Having a mobile interventional stroke team (MIST) travel to treat stroke patients soon after stroke onset may improve patient outcomes, according to a new study. A retrospective analysis of a pilot program in New York City found that patients who were treated on the ground by the MIST team rather than transferred to a specialized stroke center received faster care and were almost twice as likely to be functionally independent 3 months later.
“The use of a [MIST] traveling to Thrombectomy Capable Stroke Centers to perform endovascular thrombectomy has been shown to be significantly faster with improved discharge outcomes,” wrote lead author Jacob Morey, a doctoral candidate at Icahn School of Medicine at Mount Sinai in New York City, and coauthors in the paper. Prior to this study, “the effect of the MIST model stratified by time of presentation” had yet to be studied.
The findings were published online on August 5 in Stroke.
MIST Model vs Drip-and-Ship
The researchers analyzed 226 patients who underwent endovascular thrombectomy between January 2017 and February 2020 at four hospitals in the Mount Sinai health system using the NYC MIST Trial and a stroke database. At baseline, all patients were functionally independent as assessed by the modified Rankin Scale (mRS, score of 0-2). A total of 106 patients were treated by a MIST team — staffed by a neurointerventionalist, a fellow or physician assistant, and radiologic technologist — that traveled to the patient’s location. A total of 120 patients were transferred to a comprehensive stroke center or a hospital with endovascular thrombectomy expertise. The analysis was stratified based on whether the patient presented in the early time window (≤ 6 hours) or late time window (> 6 hours).
Patients treated in the early time window were significantly more likely to be mobile and able to perform daily tasks (mRS ≤ 2) 90 days after the procedure in the MIST group (54%), compared with the transferred group (28%; P < .01). Outcomes did not differ significantly between groups in the late time window (35% vs 41%; P = .77).
Similarly, early-time-window patients in the MIST group were more likely to have higher functionality at discharge, compared with transferred patients, based on the on the National Institutes of Health Stroke Scale (median score, 5.0 vs 12.0; P < 0.01). There was no significant difference between groups treated in the late time window (median score, 5.0 vs 11.0; P = .11).
“Ischemic strokes often progress rapidly and can cause severe damage because brain tissue dies quickly without oxygen, resulting in serious long-term disabilities or death,” Johanna Fifi, MD, of Icahn School of Medicine, said in a statement to the American Heart Association. “Assessing and treating stroke patients in the early window means that a greater number of fast-progressing strokes are identified and treated.”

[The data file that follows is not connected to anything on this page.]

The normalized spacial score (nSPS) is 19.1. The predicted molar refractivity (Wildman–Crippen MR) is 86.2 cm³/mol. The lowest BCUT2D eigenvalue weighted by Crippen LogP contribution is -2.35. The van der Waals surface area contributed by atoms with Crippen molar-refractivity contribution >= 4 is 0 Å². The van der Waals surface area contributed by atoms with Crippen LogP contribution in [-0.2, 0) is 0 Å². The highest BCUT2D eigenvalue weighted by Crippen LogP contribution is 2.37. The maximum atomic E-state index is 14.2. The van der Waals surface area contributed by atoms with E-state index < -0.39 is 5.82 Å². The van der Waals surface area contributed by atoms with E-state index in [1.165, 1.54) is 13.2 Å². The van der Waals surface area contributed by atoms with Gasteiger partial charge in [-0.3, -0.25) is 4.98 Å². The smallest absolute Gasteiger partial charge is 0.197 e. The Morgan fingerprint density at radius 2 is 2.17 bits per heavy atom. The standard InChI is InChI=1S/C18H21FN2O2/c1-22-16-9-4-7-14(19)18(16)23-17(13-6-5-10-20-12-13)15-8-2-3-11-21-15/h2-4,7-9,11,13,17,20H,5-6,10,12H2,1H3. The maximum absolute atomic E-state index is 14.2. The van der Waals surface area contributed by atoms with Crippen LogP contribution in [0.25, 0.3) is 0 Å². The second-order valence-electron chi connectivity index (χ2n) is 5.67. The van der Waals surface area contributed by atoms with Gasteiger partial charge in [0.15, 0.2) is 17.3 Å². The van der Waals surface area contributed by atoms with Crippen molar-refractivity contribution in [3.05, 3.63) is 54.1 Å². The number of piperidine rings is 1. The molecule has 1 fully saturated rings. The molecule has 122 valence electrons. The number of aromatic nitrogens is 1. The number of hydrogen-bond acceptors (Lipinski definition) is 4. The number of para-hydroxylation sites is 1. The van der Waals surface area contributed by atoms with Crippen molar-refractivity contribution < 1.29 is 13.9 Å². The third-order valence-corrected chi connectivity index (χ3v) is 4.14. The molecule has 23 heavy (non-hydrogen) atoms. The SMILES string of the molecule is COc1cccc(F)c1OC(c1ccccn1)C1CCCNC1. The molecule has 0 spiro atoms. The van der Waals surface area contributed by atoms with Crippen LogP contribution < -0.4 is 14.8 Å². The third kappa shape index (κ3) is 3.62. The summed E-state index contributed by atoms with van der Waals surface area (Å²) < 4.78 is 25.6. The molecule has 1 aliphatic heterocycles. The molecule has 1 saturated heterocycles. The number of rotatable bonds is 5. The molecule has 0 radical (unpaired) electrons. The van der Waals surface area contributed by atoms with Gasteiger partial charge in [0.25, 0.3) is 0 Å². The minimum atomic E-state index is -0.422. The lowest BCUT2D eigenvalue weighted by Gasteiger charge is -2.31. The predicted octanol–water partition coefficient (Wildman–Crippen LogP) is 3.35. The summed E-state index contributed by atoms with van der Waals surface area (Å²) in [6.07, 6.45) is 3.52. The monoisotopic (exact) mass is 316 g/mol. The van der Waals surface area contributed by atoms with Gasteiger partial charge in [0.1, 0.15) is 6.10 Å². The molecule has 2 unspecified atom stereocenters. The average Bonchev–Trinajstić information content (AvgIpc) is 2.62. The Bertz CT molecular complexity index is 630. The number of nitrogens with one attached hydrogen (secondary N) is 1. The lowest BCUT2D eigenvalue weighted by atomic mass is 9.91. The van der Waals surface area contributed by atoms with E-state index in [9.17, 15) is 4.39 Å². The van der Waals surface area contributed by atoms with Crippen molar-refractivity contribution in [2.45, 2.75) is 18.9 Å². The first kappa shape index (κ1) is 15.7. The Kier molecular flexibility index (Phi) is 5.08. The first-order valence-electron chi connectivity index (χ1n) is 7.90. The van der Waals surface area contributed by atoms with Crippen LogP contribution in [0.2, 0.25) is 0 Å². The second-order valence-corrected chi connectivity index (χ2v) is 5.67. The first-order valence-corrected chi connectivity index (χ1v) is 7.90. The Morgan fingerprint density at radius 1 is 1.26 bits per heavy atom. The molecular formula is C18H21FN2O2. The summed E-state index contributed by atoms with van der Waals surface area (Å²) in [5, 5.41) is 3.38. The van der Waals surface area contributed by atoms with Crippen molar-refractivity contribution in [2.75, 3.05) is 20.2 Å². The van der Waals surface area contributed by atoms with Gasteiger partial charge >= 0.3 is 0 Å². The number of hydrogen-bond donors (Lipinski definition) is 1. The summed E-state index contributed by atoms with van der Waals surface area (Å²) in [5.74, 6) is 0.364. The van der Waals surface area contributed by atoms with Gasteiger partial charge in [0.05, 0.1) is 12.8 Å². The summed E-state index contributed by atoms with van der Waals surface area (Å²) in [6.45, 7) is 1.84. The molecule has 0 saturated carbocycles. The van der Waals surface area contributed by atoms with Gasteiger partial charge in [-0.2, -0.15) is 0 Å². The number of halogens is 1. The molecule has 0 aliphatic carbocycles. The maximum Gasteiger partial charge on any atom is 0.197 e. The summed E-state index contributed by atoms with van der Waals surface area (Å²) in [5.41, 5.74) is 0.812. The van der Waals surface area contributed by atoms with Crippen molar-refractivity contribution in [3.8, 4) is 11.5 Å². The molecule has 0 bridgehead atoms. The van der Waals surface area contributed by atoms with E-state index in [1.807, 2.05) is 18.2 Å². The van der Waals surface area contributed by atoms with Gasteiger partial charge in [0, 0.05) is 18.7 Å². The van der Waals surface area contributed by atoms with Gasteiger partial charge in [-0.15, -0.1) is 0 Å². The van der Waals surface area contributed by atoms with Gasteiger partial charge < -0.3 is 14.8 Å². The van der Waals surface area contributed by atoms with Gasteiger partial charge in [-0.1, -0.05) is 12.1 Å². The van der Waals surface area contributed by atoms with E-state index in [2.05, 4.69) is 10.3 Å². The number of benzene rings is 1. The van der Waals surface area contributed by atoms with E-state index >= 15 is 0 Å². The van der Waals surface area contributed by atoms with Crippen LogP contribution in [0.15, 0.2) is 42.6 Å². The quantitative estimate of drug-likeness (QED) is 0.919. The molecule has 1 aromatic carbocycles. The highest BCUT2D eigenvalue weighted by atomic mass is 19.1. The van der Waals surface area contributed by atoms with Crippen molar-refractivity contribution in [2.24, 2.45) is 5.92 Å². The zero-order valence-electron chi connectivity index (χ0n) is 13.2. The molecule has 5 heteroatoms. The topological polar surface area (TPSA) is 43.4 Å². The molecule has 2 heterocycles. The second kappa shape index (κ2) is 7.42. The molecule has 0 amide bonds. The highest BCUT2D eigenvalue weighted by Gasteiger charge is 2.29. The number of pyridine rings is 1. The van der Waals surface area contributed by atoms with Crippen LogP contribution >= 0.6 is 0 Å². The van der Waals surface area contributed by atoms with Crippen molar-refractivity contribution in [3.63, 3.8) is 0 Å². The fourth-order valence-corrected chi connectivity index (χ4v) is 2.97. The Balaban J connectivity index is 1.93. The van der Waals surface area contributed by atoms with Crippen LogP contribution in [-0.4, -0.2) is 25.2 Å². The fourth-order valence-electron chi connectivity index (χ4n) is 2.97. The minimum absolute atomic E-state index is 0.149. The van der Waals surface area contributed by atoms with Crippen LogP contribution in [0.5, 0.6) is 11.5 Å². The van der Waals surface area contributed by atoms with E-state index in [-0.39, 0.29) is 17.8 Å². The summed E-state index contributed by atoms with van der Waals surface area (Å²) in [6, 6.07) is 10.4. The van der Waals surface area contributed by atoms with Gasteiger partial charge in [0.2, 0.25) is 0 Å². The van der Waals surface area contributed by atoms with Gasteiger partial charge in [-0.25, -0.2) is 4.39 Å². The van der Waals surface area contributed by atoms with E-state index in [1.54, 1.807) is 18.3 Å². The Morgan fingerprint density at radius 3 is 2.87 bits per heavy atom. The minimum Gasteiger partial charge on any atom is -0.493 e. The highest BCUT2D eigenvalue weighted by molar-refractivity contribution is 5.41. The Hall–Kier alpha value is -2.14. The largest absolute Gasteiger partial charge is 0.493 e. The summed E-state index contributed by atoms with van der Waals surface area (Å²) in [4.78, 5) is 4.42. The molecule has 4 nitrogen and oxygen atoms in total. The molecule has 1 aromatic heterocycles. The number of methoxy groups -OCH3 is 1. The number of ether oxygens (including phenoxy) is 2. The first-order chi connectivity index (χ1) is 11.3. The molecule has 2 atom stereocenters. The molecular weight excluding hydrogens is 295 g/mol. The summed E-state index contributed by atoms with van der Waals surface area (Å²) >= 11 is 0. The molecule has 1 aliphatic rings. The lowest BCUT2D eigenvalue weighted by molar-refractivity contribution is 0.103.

Time Is Brain
Endovascular thrombectomy is a time-sensitive surgical procedure to remove large blood clots in acute ischemic stroke that has “historically been limited to comprehensive stroke centers,” the authors wrote in their paper. It is considered the standard of care in ischemic strokes, which make up 90% of all strokes. “Less than 50% of Americans have direct access to endovascular thrombectomy, the others must be transferred to a thrombectomy-capable hospital for treatment, often losing over 2 hours of time to treatment,” said Fifi. “Every minute is precious in treating stroke, and getting to a center that offers thrombectomy is very important. The MIST model would address this by providing faster access to this potentially life-saving, disability-reducing procedure.”
Access to timely endovascular thrombectomy is gradually improving as “more institutions and cities have implemented the [MIST] model,” Fifi said.
“This study stresses the importance of ‘time is brain,’ especially for patients in the early time window. Although the study is limited by the observational, retrospective design and was performed at a single integrated center, the findings are provocative,” Louise McCullough, MD, of the University of Texas Health Science Center at Houston, said in a statement to the American Heart Association. “The use of a MIST model highlights the potential benefit of early and urgent treatment for patients with large-vessel stroke. Stroke systems of care need to take advantage of any opportunity to treat patients early, wherever they are.”
The study was partly funded by a Stryker Foundation grant.
Stroke. Published online August 5, 2021. Abstract
This article originally appeared on MDedge.com, part of the Medscape Professional Network.